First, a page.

CGM reveals nighttime hyperglycemia in gestational diabetes
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Gestational diabetes mellitus (GDM) management using self-monitoring blood glucose (SMBG) does not normalize pregnancy outcomes.

Researchers aimed to conduct an observational study to explore if continuous glucose monitoring (CGM) could identify elevated glucose levels not apparent in women with GDM managed using SMBG.

A 7-day masked-CGM was performed within 2 weeks of GDM diagnosis, immediately post-GDM education, but before insulin commencement as determined by SMBG. CGM data regarding hyperglycemia, time with health care professionals, treatment, and pregnancy outcome were collected. Comparisons (Mann–Whitney test) were performed between subjects subsequently commenced on insulin versus those continued with diet and lifestyle measures alone.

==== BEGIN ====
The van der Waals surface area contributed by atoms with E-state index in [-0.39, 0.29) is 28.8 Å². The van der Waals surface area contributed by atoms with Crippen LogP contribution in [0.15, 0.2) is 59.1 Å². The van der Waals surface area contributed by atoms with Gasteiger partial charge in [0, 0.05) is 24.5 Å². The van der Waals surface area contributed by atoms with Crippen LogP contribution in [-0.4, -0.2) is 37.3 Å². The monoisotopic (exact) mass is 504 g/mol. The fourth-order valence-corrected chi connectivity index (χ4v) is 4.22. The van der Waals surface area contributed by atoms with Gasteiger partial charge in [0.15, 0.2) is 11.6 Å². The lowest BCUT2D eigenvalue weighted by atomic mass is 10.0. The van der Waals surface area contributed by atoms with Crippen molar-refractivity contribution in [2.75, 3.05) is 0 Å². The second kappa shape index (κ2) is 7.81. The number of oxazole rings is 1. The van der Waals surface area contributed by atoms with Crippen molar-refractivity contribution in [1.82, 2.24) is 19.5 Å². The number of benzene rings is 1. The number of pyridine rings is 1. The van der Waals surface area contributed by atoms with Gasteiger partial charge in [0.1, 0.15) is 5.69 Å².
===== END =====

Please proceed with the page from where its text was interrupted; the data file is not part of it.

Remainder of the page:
-- Ninety women of mean gestational age weeks 27 were studied. Those prescribed insulin (n=34) compared with those managed with diet and lifestyle alone (n=56) had a greater time in hyperglycemia.

-- Of those not prescribed insulin, 35/56 (61%) breached CGM cutoffs between 00:00 and 06:00 h; 11/56 (20%) breached 6.00–00.00 h CGM cutoffs for more than 10% of the time; and 21/45 (47%) with optimal CGM glucose levels during the daytime spent greater than 10% time in hyperglycemia between 00.00 and 06:00h.

-- In contrast, SMBG measurements exceeded the clinical targets of less than 120mg/dL postdinner in 5.4% and less than 100mg/dL fasting in 0% of the subjects.

Conclusively, CGM provides a more comprehensive assessment of nocturnal hyperglycemia than SMBG and could improve targeting of interventions in GDM. Larger studies to better define CGM targets are required, which once established will inform studies aimed at targeting nocturnal glucose levels.